All significant work activity must be measured.
- Work that is not measured or assessed cannot be managed because there is no objective information to determine its value. Therefore it is assumed that this work is inherently valuable regardless of its outcomes. The best that can be accomplished with this type of activity is to supervise a level of effort.
- Unmeasured work should be minimized or eliminated.
- Desired performance outcomes must be established for all measured work.
- Outcomes provide the basis for establishing accountability for results rather than just requiring a level of effort.
- Desired outcomes are necessary for work evaluation and meaningful performance appraisal.
- Defining performance in terms of desired results is how managers and supervisors make their work assignments operational.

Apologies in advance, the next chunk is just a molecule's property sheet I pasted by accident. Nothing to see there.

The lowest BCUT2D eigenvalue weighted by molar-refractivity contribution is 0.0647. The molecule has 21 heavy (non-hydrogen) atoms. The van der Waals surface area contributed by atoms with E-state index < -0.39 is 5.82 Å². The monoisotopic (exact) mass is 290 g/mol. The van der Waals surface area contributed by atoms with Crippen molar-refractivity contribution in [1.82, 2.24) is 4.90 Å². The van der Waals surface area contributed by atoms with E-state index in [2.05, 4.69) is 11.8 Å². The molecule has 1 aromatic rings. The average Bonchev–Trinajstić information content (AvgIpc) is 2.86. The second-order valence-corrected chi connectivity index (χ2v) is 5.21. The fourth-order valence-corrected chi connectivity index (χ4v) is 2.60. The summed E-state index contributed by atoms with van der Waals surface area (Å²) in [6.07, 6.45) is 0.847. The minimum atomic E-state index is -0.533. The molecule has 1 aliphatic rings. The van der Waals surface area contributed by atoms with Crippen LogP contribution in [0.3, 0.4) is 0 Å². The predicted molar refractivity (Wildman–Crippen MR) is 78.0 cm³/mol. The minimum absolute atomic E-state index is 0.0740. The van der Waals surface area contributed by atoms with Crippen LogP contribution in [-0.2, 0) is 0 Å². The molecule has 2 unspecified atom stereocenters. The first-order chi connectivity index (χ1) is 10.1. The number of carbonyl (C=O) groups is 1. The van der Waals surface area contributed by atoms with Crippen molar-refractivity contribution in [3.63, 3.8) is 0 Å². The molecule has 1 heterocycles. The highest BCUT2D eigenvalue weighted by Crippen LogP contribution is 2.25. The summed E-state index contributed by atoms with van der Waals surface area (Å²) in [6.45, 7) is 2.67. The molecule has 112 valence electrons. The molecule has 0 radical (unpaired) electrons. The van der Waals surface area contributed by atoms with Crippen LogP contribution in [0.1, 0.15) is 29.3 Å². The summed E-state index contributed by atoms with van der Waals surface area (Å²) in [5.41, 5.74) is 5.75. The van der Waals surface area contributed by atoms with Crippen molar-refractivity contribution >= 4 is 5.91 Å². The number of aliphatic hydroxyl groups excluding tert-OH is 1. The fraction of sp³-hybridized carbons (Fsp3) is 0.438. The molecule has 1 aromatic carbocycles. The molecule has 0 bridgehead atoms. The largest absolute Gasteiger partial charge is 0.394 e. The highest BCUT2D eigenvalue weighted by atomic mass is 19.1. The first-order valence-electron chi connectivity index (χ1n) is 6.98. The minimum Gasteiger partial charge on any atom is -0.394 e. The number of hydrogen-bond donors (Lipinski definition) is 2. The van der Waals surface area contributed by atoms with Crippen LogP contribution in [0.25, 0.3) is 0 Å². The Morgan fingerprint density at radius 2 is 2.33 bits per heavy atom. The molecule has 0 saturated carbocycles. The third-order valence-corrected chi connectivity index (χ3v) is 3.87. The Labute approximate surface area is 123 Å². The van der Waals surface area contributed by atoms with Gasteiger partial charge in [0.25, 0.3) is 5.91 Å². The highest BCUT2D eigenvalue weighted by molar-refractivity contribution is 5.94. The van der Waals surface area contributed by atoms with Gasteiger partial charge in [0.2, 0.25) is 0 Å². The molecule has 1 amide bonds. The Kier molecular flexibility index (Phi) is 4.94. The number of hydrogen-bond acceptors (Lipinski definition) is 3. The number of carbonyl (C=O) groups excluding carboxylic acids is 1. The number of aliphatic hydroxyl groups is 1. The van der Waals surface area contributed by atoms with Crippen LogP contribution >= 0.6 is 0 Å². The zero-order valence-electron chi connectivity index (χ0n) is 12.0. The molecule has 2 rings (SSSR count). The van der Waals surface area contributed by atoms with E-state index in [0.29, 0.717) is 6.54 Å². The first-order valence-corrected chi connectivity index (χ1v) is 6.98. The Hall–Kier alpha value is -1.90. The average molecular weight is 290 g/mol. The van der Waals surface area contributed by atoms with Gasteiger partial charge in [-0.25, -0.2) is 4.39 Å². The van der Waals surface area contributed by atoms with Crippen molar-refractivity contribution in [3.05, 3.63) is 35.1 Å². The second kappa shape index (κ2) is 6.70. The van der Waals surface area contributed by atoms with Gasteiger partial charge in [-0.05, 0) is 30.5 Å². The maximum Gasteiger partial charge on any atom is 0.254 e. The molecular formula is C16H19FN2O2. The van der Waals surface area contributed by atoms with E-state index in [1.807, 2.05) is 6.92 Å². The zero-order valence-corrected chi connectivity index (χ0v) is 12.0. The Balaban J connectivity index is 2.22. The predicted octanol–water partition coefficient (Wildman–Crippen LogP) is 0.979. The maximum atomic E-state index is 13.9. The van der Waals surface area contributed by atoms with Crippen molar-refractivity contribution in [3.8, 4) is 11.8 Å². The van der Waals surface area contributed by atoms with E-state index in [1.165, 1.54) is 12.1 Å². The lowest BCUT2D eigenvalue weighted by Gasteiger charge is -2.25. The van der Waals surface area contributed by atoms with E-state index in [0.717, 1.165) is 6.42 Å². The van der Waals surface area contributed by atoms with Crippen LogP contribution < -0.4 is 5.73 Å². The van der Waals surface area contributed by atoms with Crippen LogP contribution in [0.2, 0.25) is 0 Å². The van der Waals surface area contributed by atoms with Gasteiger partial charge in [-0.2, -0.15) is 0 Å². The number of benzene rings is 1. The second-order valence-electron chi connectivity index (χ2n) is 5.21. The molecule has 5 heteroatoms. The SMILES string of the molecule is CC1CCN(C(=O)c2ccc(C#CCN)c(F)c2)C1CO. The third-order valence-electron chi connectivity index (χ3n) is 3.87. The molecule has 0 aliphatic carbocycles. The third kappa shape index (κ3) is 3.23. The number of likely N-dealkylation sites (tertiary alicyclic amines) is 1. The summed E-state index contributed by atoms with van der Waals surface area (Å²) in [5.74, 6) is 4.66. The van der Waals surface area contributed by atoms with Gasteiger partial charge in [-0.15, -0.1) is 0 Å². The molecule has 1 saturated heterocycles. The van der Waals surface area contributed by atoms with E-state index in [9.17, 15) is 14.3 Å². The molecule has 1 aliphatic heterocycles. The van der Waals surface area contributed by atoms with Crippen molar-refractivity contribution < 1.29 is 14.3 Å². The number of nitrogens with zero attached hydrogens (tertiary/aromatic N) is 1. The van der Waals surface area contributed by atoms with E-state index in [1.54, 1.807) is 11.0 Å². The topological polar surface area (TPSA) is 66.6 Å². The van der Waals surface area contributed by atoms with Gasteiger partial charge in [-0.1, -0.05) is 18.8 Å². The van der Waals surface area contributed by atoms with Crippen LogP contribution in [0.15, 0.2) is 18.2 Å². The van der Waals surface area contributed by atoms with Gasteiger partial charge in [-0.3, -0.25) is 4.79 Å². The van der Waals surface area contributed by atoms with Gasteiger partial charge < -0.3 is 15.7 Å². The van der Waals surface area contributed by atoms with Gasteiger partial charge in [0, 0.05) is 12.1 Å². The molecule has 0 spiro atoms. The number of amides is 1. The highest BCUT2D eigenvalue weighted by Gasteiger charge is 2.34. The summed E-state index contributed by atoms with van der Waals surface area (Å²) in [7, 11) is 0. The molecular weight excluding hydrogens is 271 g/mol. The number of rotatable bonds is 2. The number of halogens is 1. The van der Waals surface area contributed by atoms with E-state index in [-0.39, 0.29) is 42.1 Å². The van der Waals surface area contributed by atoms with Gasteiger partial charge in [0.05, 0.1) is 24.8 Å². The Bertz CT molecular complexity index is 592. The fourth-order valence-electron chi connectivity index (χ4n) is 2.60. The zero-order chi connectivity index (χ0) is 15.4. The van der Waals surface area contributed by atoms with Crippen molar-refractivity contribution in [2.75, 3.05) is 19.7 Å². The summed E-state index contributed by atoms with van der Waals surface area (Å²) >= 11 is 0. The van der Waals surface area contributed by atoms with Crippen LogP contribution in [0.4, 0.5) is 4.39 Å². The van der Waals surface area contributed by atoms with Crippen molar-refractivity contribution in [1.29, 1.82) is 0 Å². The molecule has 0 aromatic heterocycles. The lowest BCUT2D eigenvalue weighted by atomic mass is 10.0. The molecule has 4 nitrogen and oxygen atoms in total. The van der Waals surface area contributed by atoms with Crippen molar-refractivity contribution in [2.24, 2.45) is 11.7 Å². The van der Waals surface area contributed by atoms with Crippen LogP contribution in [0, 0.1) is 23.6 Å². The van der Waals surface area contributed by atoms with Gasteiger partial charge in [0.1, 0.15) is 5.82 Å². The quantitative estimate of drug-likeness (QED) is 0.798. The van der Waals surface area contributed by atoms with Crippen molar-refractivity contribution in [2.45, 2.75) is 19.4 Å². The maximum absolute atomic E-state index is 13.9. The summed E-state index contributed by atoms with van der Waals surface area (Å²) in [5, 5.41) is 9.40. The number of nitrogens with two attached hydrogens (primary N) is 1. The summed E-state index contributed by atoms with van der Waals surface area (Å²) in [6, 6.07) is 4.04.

- Performance reporting and variance analyses must be accomplished frequently.
- Frequent reporting enables timely corrective action.
- Timely corrective action is needed for effective management control.
If we don’t measure ……
- How do you know where to improve?
- How do you know where to allocate or re-allocate money and people?
- How do you know how you compare with others?
- How do you know whether you are improving or declining?
- How do you know whether or which programs, methods, or employees are producing results that are cost effective and efficient?
Common problems with measurement systems that limit their usefulness:
- Heavy reliance on summary data that emphasizes averages and discounts outliers.
- Heavy reliance on historical patterns and reluctance to accept new structural changes (or re-design of processes) that are capable of generating different outcomes, like measuring the time it takes them to do a task.
- Heavy reliance on gross aggregates that tend to understate or ignore distributional contributions and consequences.
- Heavy reliance on static, e.g., equilibrium, analysis and slight attention to time-based and growth ones, such as value-added measures.